Cover:  Reese Dante.  Too dark to see the details.  My other quibbles with the cover are mentioned above.

Review of Theory of Attraction by Cleon Lee

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Rating: 4.25 stars

Ethan Roberts is waiting in the outside office for his interview for TA when he spots Aaron Marcus, Sociology PhD candidate sitting nearby, obviously there for the same reason.  On first look, Aaron’s quiet, reserved behavior makes Ethan give him no more than a casual glance.  But as his waiting time extends, Ethan’s attention is drawn back to Aaron and he starts noticing things that he had missed the first time around. In fact after he makes introductions, Ethan starts to think that perhaps the answer to the endless parade of bed partners might just be a monogamous relationship with the adorable Aaron.  Now only if he can get Aaron to take his courtship seriously.

Aaron is shy and nerdy, hiding behind his glasses.  His prickly, insecure nature comes from past hurts and humiliations so the last person he would trust to have his best interests at heart would be the resident gay Don Juan himself, Ethan Roberts. He doesn’t understand why Ethan keeps giving him things, from a gorgeous and outrageously expensive bouquet of flowers to a box of chocolates the lactose intolerant Aaron can’t eat. But the more Ethan pursues him, the closer the two men become.  Little by little, Ethan helps Aaron understand that he is reliable enough for Aaron to lean on and Aaron gets Ethan to believe that a real grown up relationship is the key to happiness.

The Theory of Attraction is the first story I have read by Cleon Lee and I loved it.  I found the characters endearing and complex enough to keep my interest.  I thought also that the way Lee allowed their relationship to build in small realistic steps instead of huge leaps of “instant love” emotionally rewarding and satisfying.  I admit that nerd love is always a big hit for me and Aaron definitely fits in that category.  But Aaron is far more complicated than the typical stereotype.  I love that he mentors troubled gay youths in a realistic manner, and that past hurts have caused him to be very wary of future relationships.  Cleon Lee makes it easy to understand that Aaron’s cold demeanor is really just a preemptive strike aimed at shielding himself from more pain and disillusionment. Ethan is also more than his “golden boy” exterior.  Good looks equaled frequent casual sexual partners for Ethan. And the author has Ethan deciding that his lifestyle had gotten stale and unrewarding prior to meeting Aaron  and that was a nice change to the stories that have people changing for someone else.  Again a nicely authentic touch and a terrific job in crafting  main characters you will trust with your affections.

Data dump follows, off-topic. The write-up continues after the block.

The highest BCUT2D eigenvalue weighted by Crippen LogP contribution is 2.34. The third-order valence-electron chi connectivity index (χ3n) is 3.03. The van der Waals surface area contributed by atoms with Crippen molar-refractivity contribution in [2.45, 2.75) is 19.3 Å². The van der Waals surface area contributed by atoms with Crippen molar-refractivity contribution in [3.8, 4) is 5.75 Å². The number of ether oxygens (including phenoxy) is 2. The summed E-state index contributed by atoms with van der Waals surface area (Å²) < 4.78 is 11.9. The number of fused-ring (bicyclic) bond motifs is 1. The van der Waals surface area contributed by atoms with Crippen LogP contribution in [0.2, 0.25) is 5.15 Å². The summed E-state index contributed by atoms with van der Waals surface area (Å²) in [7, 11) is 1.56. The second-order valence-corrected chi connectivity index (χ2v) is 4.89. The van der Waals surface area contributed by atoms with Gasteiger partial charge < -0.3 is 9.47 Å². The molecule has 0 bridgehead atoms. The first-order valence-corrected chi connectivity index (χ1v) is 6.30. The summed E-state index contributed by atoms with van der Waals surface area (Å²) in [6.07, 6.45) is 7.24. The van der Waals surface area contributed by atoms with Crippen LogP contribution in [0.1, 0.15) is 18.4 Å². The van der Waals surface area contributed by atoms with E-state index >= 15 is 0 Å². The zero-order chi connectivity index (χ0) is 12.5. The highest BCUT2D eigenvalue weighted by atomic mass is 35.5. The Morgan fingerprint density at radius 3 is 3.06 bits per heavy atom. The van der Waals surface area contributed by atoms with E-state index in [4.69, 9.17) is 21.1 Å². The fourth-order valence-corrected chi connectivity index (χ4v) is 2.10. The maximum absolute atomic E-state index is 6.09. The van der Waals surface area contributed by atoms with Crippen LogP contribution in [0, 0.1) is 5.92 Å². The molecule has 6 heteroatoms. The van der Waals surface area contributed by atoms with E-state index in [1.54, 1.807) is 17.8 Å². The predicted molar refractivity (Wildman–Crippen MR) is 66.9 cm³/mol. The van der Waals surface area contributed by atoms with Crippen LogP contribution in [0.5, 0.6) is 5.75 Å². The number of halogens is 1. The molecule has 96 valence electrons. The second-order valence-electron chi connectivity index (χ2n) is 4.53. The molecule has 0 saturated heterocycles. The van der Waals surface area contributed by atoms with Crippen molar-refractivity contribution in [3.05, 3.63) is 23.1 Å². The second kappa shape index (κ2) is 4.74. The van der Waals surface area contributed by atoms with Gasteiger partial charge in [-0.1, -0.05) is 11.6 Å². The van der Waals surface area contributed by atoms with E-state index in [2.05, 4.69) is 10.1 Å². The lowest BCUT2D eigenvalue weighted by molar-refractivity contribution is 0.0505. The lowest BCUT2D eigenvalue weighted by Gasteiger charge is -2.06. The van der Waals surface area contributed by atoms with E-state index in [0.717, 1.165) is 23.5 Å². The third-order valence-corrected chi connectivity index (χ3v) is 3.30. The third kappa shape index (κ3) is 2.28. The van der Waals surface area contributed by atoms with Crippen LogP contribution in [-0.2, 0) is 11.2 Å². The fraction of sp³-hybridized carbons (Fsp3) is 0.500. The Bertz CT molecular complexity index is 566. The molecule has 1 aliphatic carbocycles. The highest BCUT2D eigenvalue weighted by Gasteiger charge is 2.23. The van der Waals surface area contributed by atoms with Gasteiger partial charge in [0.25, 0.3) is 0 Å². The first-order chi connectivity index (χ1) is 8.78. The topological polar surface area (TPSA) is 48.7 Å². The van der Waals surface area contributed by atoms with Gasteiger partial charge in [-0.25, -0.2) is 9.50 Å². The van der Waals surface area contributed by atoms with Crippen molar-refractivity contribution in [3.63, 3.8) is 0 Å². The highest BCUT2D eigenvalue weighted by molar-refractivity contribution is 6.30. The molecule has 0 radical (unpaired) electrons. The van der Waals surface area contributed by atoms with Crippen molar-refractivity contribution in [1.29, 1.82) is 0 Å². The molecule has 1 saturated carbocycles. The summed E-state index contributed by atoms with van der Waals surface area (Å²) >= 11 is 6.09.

The author delivers a delightful romance between two endearing characters in Theory of Attraction and in the end isn’t that what makes us smile? I loved reading this.  A sweet, endearing love story that went down as easily as Hot Toddy on a cold autumn day.  Don’t hesitate to pick this one up.

Cover:  This is another Reese Dante cover that is just perfection.  It fits the characters and the setting.

A New Addition to the Garden, the Week Ahead in Reviews and the Sazerac, an American classic cocktail

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So, here we are again.  It’s a rainy Sunday in Maryland, perfect day for reading and snoozing with the pooches.  I was out earlier in the week, gallivanting around and made a quick stop into one of our local nurseries to check out their perennial sale (50 percent off woo hoo!) and what did I behold? A zen froggy waiting for someone to take him home.  Really how could I pass him up?  Here’s are 2  pictures.   He is now perched in all his zen-like concentration behind the fish pond to Kirby’s everlasting confusion.  I watch Kirby looking at him every time he goes out and can just see the slow wheel turning in our third smartest dog’s mind.  Like “hmmmm, didn’t see that before, wonder if it is edible” “will he play with me?”.  Cracks me up everytime.  So I believe our zen froggy deserves a name.  Any suggestions?

 

Now on to the Week in Reviews.  There were just some lovely books this week. Lashings of Sauce was a standout based on just the shear number of great authors who contributed to this anthology. We run the gamut from contemporary romance to supernatural lovers this week: